Beneficiaries’ creditors: This comes up quite often. Keeping a beneficiary’s inheritance in a properly designed trust can protect the inheritance from lawsuits and the beneficiary’s creditors, including an ex-spouse and divorce proceedings. Once the beneficiary owns the assets outright, which is what universally happens under a simple will, those assets are at risk, so only nominal inheritances should be left outright. Staggered distributions (for example, a third at 21, a third at 25 and the balance at 30) don’t help much because exposure events are as likely at one point in a beneficiary’s life as another. Ask the client, “At what age will your son/daughter no longer be at risk of divorce?” The creation of inheritance trusts provides good justification for the advisor team to meet with the next generation to talk about why this planning was put in place.
While one hopes asset protection is never needed, its need has become more of a probability than a possibility; accidents and lawsuits can and do happen at any time. To be effective, asset protection planning must be done ahead of time, before it is needed.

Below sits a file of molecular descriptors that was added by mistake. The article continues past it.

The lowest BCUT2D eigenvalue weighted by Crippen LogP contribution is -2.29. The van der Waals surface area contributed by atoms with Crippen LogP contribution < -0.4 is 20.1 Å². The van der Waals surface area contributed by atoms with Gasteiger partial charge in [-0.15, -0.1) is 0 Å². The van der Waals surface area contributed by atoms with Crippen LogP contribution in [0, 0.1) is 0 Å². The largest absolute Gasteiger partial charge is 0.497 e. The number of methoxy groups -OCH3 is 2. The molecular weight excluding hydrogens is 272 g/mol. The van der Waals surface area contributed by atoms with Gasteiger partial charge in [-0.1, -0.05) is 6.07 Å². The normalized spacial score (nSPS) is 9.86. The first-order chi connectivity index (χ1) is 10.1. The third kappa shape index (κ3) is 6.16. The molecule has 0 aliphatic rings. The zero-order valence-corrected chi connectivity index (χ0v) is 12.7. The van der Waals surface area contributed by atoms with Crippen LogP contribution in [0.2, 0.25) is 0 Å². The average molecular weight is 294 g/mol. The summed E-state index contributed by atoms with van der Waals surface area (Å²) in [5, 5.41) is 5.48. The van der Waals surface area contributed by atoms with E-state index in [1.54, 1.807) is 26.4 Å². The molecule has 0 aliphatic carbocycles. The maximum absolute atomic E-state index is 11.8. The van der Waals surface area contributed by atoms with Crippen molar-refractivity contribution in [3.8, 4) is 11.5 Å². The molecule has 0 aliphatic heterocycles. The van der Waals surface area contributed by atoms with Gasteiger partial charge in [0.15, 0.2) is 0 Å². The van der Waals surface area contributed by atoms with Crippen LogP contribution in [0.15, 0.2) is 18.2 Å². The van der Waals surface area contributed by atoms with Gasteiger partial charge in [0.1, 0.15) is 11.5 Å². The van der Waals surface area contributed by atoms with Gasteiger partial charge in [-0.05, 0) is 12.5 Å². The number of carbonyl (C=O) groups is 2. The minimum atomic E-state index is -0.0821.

Fiscal immaturity/mismanagement: For a beneficiary who lacks financial maturity or has previously mismanaged his/her own finances, the services of a corporate trustee or someone who can provide investment guidance will be desired.
Planning Tip: For the client with a large IRA, leaving it to a special IRA trust can secure both tax deferral and asset protection benefits for the inheritor.
Children-in-law vs. grandchildren: Many clients haven’t even considered the following possibility. They leave assets outright to a married son or daughter who dies leaving everything to their spouse. That surviving spouse then remarries and may have a second family. If the surviving spouse, too, leaves all to their current (new) spouse, the client’s grandchildren may receive nothing of their grandparents’ estate. Most clients overwhelmingly prefer that their grandchildren get what is left of the inheritance instead of it going to their son- or daughter-in-law’s new spouse.
Planning Tip: For clients who want to provide for the education of their grandchildren or protect their grandchildren’s inheritance from mismanagement by a parent or other individual, a corporate trustee is often the best choice.
Keeping a beneficiary eligible for Medicaid and other benefits: This is either not a concern or a huge concern. It is critical to do this planning correctly; there is usually no fix if it is done incorrectly, which can cause the beneficiary to become ineligible for government benefits.